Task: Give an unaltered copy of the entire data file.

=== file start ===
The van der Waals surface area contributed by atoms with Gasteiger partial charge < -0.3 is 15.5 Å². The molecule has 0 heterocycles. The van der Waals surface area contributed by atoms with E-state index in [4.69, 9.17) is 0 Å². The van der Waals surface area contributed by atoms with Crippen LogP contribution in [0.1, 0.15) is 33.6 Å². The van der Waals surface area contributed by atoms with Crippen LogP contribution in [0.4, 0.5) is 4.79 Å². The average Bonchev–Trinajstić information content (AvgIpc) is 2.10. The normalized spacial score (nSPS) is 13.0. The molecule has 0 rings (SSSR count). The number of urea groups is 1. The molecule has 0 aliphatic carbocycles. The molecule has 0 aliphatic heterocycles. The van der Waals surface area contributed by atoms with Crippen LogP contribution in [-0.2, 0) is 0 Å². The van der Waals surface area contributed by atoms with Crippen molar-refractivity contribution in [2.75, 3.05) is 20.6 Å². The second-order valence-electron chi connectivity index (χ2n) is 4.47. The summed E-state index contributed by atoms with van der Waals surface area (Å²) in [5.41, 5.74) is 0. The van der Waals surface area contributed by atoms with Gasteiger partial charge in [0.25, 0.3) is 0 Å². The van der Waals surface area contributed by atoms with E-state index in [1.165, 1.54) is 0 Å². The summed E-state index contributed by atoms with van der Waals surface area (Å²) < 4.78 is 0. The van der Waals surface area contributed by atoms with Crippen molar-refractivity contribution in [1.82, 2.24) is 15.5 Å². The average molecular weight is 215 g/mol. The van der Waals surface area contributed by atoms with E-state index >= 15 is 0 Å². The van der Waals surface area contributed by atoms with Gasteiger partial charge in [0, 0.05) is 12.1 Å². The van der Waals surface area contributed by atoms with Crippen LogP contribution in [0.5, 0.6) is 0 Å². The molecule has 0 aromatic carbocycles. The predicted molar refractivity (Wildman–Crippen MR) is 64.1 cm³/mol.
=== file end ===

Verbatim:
The van der Waals surface area contributed by atoms with Gasteiger partial charge < -0.3 is 15.5 Å². The molecule has 0 heterocycles. The van der Waals surface area contributed by atoms with E-state index in [4.69, 9.17) is 0 Å². The van der Waals surface area contributed by atoms with Crippen LogP contribution in [0.1, 0.15) is 33.6 Å². The van der Waals surface area contributed by atoms with Crippen LogP contribution in [0.4, 0.5) is 4.79 Å². The average Bonchev–Trinajstić information content (AvgIpc) is 2.10. The normalized spacial score (nSPS) is 13.0. The molecule has 0 rings (SSSR count). The number of urea groups is 1. The molecule has 0 aliphatic carbocycles. The molecule has 0 aliphatic heterocycles. The van der Waals surface area contributed by atoms with Crippen LogP contribution in [-0.2, 0) is 0 Å². The van der Waals surface area contributed by atoms with Crippen molar-refractivity contribution in [2.75, 3.05) is 20.6 Å². The second-order valence-electron chi connectivity index (χ2n) is 4.47. The summed E-state index contributed by atoms with van der Waals surface area (Å²) in [5.41, 5.74) is 0. The van der Waals surface area contributed by atoms with Gasteiger partial charge in [0.25, 0.3) is 0 Å². The van der Waals surface area contributed by atoms with E-state index in [1.165, 1.54) is 0 Å². The summed E-state index contributed by atoms with van der Waals surface area (Å²) < 4.78 is 0. The van der Waals surface area contributed by atoms with Crippen molar-refractivity contribution in [1.82, 2.24) is 15.5 Å². The average molecular weight is 215 g/mol. The van der Waals surface area contributed by atoms with E-state index >= 15 is 0 Å². The van der Waals surface area contributed by atoms with Gasteiger partial charge in [0, 0.05) is 12.1 Å². The van der Waals surface area contributed by atoms with Crippen LogP contribution in [0.5, 0.6) is 0 Å². The molecule has 0 aromatic carbocycles. The predicted molar refractivity (Wildman–Crippen MR) is 64.1 cm³/mol.